It is no secret that the coronavirus has changed life as we know it. From world-wide shutdowns, mask-mandates and closing of public spaces, our world looks a lot different one year later.
In March 2020, this was especially noticeable in the role of a funeral director. With new guidelines being passed down every day, the first few weeks of the pandemic were a whirlwind. The restrictions on public gatherings, including funerals, memorial services and graveside services brought everything to a screeching halt. Only ten immediate family members were allowed inside a funeral home for their loved one services. Travel bans and quarantines kept families apart. It felt as though the world was asking us to do the impossible: grieve alone.
And yet, through all this we persevered. We found ways to connect people. We relied on technology to bring us together. We spent hours building and training and learning what worked best for our families, and we continue to do so. During a time when it might seem easier to say “we’ll plan a memorial service later” or “let us wait until we can all gather” we understand the importance of ceremony now. We know the emotional toll delaying grief can have on a family, and the need to lay their loved one to rest in a reasonable time.
When you lose someone close to you, grief is inevitable. As funeral directors, it is our role to help survivors share and process their grief. In January, we shared a blog called “Why Do We Have Funerals?”, which touched on the reasons behind a wake and a funeral. Now more than ever, we believe in the importance of funerals. We believe that gathering safely and within current guidelines is imperative for family and friends. With the staggering number of deaths our country has seen in the last 12 months, if we can help even one family honor and celebrate their loved one, we have done our jobs.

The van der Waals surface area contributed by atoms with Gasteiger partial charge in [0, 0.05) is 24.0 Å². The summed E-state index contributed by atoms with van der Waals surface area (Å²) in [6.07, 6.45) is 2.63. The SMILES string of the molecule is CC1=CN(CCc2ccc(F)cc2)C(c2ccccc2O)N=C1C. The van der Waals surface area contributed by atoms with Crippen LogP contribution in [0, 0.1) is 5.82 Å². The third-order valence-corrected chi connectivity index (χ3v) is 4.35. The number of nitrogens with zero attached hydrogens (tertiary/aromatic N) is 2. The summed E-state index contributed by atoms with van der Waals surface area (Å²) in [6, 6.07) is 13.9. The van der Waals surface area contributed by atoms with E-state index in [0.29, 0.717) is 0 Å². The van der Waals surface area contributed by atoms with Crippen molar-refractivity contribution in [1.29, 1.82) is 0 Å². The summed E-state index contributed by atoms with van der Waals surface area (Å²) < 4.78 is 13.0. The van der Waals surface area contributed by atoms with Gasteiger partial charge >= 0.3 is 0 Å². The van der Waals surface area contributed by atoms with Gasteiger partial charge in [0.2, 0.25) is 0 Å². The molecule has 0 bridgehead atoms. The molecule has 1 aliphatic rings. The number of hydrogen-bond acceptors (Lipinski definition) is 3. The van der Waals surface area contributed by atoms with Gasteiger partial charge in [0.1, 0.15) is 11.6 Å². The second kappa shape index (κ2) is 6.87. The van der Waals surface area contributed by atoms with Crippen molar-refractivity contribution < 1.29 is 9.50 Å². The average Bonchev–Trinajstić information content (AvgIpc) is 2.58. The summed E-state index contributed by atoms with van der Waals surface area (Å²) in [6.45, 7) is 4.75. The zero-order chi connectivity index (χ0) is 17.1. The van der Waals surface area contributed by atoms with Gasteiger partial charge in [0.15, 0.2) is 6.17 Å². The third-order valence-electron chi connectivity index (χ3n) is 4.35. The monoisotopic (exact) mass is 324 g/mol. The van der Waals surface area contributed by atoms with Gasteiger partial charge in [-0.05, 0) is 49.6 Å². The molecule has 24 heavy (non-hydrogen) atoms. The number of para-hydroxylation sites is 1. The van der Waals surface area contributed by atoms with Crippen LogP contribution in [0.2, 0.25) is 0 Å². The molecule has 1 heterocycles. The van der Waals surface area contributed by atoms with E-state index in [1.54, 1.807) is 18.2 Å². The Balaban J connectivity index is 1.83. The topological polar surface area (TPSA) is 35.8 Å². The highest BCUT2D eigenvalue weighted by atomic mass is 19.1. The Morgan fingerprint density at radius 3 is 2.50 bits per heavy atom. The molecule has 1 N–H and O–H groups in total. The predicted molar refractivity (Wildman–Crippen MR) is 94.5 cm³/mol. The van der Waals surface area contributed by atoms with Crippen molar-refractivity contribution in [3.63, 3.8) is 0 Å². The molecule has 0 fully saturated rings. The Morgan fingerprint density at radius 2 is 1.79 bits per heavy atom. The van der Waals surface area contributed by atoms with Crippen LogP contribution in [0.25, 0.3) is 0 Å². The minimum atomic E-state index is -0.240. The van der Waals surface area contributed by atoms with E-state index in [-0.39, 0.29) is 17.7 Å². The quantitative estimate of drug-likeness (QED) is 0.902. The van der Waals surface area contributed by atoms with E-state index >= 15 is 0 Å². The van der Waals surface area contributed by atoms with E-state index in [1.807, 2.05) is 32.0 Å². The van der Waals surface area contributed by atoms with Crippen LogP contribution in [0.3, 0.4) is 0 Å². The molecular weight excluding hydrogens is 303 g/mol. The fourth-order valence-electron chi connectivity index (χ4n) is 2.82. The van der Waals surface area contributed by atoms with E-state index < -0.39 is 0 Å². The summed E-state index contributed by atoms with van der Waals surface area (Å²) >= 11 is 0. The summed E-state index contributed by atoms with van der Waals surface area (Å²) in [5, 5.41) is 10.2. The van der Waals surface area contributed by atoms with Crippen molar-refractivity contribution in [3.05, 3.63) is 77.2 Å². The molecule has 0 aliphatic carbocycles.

The pandemic has changed the way we can memorialize our loved ones and show our support, but it has not stopped us. We continue to safely and creatively serve our families so that they leave our home feeling at peace.
As author David Kessler writes:
“Each person’s grief is as unique as their fingerprint. But what everyone has in common is that no matter how they grieve they share a need for their grief to be witnessed. That doesn’t mean needing someone to try and lessen it or reframe it for them. The need is for someone to be fully present to the magnitude of their loss without trying to point out the silver lining.”